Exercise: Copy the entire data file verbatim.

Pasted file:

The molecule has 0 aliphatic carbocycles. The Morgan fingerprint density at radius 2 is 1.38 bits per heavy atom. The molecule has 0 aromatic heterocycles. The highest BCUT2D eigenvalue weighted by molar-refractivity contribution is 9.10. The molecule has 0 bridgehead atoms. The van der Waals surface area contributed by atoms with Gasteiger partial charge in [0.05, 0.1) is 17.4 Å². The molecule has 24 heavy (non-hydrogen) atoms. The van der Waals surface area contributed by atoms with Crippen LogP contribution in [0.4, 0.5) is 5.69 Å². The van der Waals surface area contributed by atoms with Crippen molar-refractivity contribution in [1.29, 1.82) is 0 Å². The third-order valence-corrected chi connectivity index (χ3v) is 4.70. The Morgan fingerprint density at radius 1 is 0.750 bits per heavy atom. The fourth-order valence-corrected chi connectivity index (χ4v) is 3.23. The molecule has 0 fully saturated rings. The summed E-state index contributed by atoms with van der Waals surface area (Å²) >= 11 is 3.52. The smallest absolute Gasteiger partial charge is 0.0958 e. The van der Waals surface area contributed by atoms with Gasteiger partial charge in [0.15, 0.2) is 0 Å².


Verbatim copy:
The molecule has 0 aliphatic carbocycles. The Morgan fingerprint density at radius 2 is 1.38 bits per heavy atom. The molecule has 0 aromatic heterocycles. The highest BCUT2D eigenvalue weighted by molar-refractivity contribution is 9.10. The molecule has 0 bridgehead atoms. The van der Waals surface area contributed by atoms with Gasteiger partial charge in [0.05, 0.1) is 17.4 Å². The molecule has 24 heavy (non-hydrogen) atoms. The van der Waals surface area contributed by atoms with Crippen LogP contribution in [0.4, 0.5) is 5.69 Å². The van der Waals surface area contributed by atoms with Crippen molar-refractivity contribution in [1.29, 1.82) is 0 Å². The third-order valence-corrected chi connectivity index (χ3v) is 4.70. The Morgan fingerprint density at radius 1 is 0.750 bits per heavy atom. The fourth-order valence-corrected chi connectivity index (χ4v) is 3.23. The molecule has 0 fully saturated rings. The summed E-state index contributed by atoms with van der Waals surface area (Å²) >= 11 is 3.52. The smallest absolute Gasteiger partial charge is 0.0958 e. The van der Waals surface area contributed by atoms with Gasteiger partial charge in [0.15, 0.2) is 0 Å².